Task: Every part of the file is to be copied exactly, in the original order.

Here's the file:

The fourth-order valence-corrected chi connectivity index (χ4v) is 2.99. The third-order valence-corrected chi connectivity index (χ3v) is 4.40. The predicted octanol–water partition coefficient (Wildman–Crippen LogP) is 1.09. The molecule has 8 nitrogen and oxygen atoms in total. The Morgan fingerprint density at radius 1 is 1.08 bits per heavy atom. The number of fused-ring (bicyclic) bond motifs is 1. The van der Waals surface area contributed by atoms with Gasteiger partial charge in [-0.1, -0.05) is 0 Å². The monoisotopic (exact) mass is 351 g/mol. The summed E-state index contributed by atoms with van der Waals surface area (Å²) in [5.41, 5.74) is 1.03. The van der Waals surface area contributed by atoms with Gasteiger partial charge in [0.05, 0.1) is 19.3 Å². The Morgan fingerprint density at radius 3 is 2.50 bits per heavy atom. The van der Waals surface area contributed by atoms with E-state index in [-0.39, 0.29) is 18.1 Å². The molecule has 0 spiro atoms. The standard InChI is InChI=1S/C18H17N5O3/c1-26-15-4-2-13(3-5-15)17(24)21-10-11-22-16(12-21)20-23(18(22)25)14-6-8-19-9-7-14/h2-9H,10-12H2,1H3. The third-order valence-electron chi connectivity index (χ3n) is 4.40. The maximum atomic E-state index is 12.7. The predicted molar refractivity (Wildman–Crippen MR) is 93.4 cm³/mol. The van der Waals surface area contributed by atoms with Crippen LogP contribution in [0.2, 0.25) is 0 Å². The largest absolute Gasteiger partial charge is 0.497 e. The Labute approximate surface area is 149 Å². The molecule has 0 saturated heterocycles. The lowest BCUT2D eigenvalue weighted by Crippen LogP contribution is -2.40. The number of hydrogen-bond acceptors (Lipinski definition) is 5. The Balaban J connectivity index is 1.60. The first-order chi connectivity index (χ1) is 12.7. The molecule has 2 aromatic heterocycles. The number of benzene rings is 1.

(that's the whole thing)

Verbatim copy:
The fourth-order valence-corrected chi connectivity index (χ4v) is 2.99. The third-order valence-corrected chi connectivity index (χ3v) is 4.40. The predicted octanol–water partition coefficient (Wildman–Crippen LogP) is 1.09. The molecule has 8 nitrogen and oxygen atoms in total. The Morgan fingerprint density at radius 1 is 1.08 bits per heavy atom. The number of fused-ring (bicyclic) bond motifs is 1. The van der Waals surface area contributed by atoms with Gasteiger partial charge in [-0.1, -0.05) is 0 Å². The monoisotopic (exact) mass is 351 g/mol. The summed E-state index contributed by atoms with van der Waals surface area (Å²) in [5.41, 5.74) is 1.03. The van der Waals surface area contributed by atoms with Gasteiger partial charge in [0.05, 0.1) is 19.3 Å². The Morgan fingerprint density at radius 3 is 2.50 bits per heavy atom. The van der Waals surface area contributed by atoms with E-state index in [-0.39, 0.29) is 18.1 Å². The molecule has 0 spiro atoms. The standard InChI is InChI=1S/C18H17N5O3/c1-26-15-4-2-13(3-5-15)17(24)21-10-11-22-16(12-21)20-23(18(22)25)14-6-8-19-9-7-14/h2-9H,10-12H2,1H3. The third-order valence-electron chi connectivity index (χ3n) is 4.40. The maximum atomic E-state index is 12.7. The predicted molar refractivity (Wildman–Crippen MR) is 93.4 cm³/mol. The van der Waals surface area contributed by atoms with Crippen LogP contribution in [0.2, 0.25) is 0 Å². The largest absolute Gasteiger partial charge is 0.497 e. The Labute approximate surface area is 149 Å². The molecule has 0 saturated heterocycles. The lowest BCUT2D eigenvalue weighted by Crippen LogP contribution is -2.40. The number of hydrogen-bond acceptors (Lipinski definition) is 5. The Balaban J connectivity index is 1.60. The first-order chi connectivity index (χ1) is 12.7. The molecule has 2 aromatic heterocycles. The number of benzene rings is 1.